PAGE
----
Sunday,22 October, 2017
Current issue | Issue 1169, (24 - 30 October 2013)
Sunday,22 October, 2017
Issue 1169, (24 - 30 October 2013)

Ahram Weekly

Going underground

A prison break in Southeast Anatolia put back into focus this week faltering peace talks between Ankara and Kurdish pro-autonomy groups, writes Sayed Abdel-Maguid

Al-Ahram Weekly

Within a day, Turkish security agencies succeeded in catching Kurdish political detainees who had succeeded in escaping from Bingöl Prison in Southeast Anatolia on 26 September. The prison break had occasioned great excitement and no small degree of wit, as the so-called “Kurdish separatists” had tunnelled their way out of the prison in a manner that reminded Turkish moviegoers of the 1963 film, The Great Escape, starring Steve McQueen.

Turks may have had reason to feel proud of the feat of their security services and the ability of their state to enforce the law and capture outlaws. However, such sentiments would have been dampened by a renewed sense of frustration with regard to the Kurdish question as a whole. It was no coincidence that leaders of the Kurdistan Workers Party (PKK) in the Qandil Mountains in northern Iraq escalated the rhetoric of threat and intimidation as the peace process threatens to return to zero in the nearly four decade long Turkish-Kurdish conflict. Indeed, to add substance to their words, the PKK leadership in northern Iraq suspended the withdrawal of their fighters from Anatolia on the grounds that Ankara has failed to follow through on reforms it had pledged it would undertake.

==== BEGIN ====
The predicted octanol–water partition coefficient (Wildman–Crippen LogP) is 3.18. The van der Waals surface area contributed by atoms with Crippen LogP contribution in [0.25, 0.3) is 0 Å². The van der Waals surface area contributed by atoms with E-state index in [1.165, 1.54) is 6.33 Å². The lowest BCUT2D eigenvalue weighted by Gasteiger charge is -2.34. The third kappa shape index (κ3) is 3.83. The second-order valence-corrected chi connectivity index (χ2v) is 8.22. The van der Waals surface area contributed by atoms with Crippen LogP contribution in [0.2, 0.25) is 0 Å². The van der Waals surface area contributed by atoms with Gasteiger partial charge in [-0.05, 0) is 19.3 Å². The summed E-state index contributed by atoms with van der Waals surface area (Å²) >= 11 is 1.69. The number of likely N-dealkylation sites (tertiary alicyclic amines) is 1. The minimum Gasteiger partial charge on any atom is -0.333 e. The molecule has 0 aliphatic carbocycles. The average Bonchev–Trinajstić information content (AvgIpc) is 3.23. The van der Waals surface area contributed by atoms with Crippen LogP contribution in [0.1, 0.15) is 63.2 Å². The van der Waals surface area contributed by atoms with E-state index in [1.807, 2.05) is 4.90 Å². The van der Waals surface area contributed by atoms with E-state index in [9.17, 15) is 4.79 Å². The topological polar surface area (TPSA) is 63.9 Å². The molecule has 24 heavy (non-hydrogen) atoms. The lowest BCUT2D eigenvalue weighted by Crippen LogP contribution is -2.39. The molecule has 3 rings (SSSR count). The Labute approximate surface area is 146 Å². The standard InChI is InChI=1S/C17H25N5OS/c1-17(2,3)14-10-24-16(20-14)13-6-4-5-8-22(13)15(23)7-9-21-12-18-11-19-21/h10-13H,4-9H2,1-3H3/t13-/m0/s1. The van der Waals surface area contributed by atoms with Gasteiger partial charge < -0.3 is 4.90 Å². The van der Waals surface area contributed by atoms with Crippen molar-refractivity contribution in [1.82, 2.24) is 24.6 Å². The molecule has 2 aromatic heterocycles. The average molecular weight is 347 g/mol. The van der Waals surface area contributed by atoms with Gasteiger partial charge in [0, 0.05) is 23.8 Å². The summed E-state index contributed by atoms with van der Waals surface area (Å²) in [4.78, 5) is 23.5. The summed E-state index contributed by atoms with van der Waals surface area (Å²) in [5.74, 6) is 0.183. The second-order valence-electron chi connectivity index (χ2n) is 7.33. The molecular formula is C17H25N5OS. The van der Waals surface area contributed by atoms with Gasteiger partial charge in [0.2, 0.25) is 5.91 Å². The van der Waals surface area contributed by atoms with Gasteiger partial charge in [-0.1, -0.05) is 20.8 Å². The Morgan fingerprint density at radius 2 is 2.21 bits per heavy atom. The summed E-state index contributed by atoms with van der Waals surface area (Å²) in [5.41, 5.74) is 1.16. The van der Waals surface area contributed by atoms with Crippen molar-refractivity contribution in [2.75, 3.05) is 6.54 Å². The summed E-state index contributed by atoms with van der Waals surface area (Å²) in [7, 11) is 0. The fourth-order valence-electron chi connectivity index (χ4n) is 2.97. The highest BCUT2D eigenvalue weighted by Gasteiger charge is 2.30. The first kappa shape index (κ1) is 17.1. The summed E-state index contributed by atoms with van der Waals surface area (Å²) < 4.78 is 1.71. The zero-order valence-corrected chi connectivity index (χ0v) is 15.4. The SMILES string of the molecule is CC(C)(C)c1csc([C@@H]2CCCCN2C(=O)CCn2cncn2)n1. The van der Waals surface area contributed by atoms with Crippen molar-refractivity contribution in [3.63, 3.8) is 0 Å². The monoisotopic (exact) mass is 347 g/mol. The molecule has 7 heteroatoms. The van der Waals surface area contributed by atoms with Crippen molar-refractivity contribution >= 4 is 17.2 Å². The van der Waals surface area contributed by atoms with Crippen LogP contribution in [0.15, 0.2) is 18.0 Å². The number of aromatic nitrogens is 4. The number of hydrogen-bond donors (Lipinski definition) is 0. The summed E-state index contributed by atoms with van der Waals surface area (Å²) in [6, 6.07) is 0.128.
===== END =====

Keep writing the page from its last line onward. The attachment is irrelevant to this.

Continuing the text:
Such developments underscore the intractability of the Kurdish crisis, which appears on the verge of a new flare-up. While it is true that PKK leader Abdullah Ocalan, who has been serving out a life sentence in the high security prison on Imrali Island in the Marmara, has urged his supporters to exercise restraint and refrain from escalation, his recent communication Tuesday conveyed a significant message to authorities in Ankara. Serious steps had to be taken in the peace process that had been set into motion in March following a marathon of secret meetings in some European capitals. “I still hold out hopes for the current peace process, but there have to be meaningful negotiations that lead to results,” Ocalan said, adding: “I have submitted my proposals to the Justice and Development Party (JDP) government, both orally and in written form. I am now awaiting a response.”